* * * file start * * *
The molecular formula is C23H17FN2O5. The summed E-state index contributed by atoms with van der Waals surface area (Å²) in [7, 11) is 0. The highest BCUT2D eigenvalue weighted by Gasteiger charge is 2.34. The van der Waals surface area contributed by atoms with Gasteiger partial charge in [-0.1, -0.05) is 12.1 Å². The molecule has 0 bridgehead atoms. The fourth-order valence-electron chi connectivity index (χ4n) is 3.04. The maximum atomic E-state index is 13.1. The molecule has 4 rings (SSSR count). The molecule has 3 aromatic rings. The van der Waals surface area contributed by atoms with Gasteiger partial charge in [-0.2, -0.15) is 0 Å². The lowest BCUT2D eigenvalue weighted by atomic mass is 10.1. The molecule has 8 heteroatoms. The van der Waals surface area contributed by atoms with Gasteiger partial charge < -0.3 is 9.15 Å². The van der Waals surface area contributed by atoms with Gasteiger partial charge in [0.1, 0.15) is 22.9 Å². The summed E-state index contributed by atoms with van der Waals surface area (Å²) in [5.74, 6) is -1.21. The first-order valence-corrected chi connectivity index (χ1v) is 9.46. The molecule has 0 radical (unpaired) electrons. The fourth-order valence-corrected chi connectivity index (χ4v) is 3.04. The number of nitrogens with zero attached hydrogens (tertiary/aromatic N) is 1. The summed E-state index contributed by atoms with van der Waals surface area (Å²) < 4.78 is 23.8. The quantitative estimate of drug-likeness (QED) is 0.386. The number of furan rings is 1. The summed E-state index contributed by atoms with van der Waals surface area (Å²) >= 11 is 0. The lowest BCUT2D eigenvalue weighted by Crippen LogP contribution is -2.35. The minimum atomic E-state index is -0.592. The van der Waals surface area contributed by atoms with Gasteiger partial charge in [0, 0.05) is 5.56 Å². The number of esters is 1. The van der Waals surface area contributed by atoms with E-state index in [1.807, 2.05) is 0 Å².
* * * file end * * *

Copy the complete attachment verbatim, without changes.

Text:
The molecular formula is C23H17FN2O5. The summed E-state index contributed by atoms with van der Waals surface area (Å²) in [7, 11) is 0. The highest BCUT2D eigenvalue weighted by Gasteiger charge is 2.34. The van der Waals surface area contributed by atoms with Gasteiger partial charge in [-0.1, -0.05) is 12.1 Å². The molecule has 0 bridgehead atoms. The fourth-order valence-electron chi connectivity index (χ4n) is 3.04. The maximum atomic E-state index is 13.1. The molecule has 4 rings (SSSR count). The molecule has 3 aromatic rings. The van der Waals surface area contributed by atoms with Gasteiger partial charge in [-0.2, -0.15) is 0 Å². The lowest BCUT2D eigenvalue weighted by atomic mass is 10.1. The molecule has 8 heteroatoms. The van der Waals surface area contributed by atoms with Gasteiger partial charge < -0.3 is 9.15 Å². The van der Waals surface area contributed by atoms with Gasteiger partial charge in [0.1, 0.15) is 22.9 Å². The summed E-state index contributed by atoms with van der Waals surface area (Å²) in [5.74, 6) is -1.21. The first-order valence-corrected chi connectivity index (χ1v) is 9.46. The molecule has 0 radical (unpaired) electrons. The fourth-order valence-corrected chi connectivity index (χ4v) is 3.04. The number of nitrogens with zero attached hydrogens (tertiary/aromatic N) is 1. The summed E-state index contributed by atoms with van der Waals surface area (Å²) < 4.78 is 23.8. The quantitative estimate of drug-likeness (QED) is 0.386. The number of furan rings is 1. The summed E-state index contributed by atoms with van der Waals surface area (Å²) >= 11 is 0. The lowest BCUT2D eigenvalue weighted by Crippen LogP contribution is -2.35. The minimum atomic E-state index is -0.592. The van der Waals surface area contributed by atoms with Gasteiger partial charge in [0, 0.05) is 5.56 Å². The number of esters is 1. The van der Waals surface area contributed by atoms with E-state index in [1.807, 2.05) is 0 Å².